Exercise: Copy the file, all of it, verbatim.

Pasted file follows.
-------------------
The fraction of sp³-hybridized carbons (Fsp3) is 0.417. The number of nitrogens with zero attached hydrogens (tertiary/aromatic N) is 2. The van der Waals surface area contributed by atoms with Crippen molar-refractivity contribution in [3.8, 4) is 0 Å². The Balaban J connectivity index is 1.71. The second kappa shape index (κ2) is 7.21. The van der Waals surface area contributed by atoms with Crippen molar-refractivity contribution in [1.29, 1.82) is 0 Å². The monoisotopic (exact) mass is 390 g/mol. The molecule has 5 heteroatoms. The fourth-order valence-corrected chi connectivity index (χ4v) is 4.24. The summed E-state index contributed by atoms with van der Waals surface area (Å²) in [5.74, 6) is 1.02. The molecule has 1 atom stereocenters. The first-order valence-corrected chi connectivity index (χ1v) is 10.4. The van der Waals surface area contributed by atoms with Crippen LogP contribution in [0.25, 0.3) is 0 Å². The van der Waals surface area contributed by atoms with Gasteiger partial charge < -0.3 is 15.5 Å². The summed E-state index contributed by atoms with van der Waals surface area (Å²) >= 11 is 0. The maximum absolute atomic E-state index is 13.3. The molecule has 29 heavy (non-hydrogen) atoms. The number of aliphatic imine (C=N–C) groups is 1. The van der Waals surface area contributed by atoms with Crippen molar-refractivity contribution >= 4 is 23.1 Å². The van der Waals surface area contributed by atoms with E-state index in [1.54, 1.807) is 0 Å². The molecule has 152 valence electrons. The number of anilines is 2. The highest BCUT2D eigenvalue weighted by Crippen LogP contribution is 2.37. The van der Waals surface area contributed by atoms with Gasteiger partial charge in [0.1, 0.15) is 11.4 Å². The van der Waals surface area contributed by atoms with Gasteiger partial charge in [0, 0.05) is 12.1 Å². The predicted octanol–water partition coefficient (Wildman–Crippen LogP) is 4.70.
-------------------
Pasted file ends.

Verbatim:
The fraction of sp³-hybridized carbons (Fsp3) is 0.417. The number of nitrogens with zero attached hydrogens (tertiary/aromatic N) is 2. The van der Waals surface area contributed by atoms with Crippen molar-refractivity contribution in [3.8, 4) is 0 Å². The Balaban J connectivity index is 1.71. The second kappa shape index (κ2) is 7.21. The van der Waals surface area contributed by atoms with Crippen molar-refractivity contribution in [1.29, 1.82) is 0 Å². The monoisotopic (exact) mass is 390 g/mol. The molecule has 5 heteroatoms. The fourth-order valence-corrected chi connectivity index (χ4v) is 4.24. The summed E-state index contributed by atoms with van der Waals surface area (Å²) in [5.74, 6) is 1.02. The molecule has 1 atom stereocenters. The first-order valence-corrected chi connectivity index (χ1v) is 10.4. The van der Waals surface area contributed by atoms with Crippen LogP contribution in [0.25, 0.3) is 0 Å². The van der Waals surface area contributed by atoms with Gasteiger partial charge < -0.3 is 15.5 Å². The summed E-state index contributed by atoms with van der Waals surface area (Å²) >= 11 is 0. The maximum absolute atomic E-state index is 13.3. The molecule has 29 heavy (non-hydrogen) atoms. The number of aliphatic imine (C=N–C) groups is 1. The van der Waals surface area contributed by atoms with Crippen molar-refractivity contribution >= 4 is 23.1 Å². The van der Waals surface area contributed by atoms with E-state index in [1.54, 1.807) is 0 Å². The molecule has 152 valence electrons. The number of anilines is 2. The highest BCUT2D eigenvalue weighted by Crippen LogP contribution is 2.37. The van der Waals surface area contributed by atoms with Gasteiger partial charge in [0.1, 0.15) is 11.4 Å². The van der Waals surface area contributed by atoms with Gasteiger partial charge in [0, 0.05) is 12.1 Å². The predicted octanol–water partition coefficient (Wildman–Crippen LogP) is 4.70.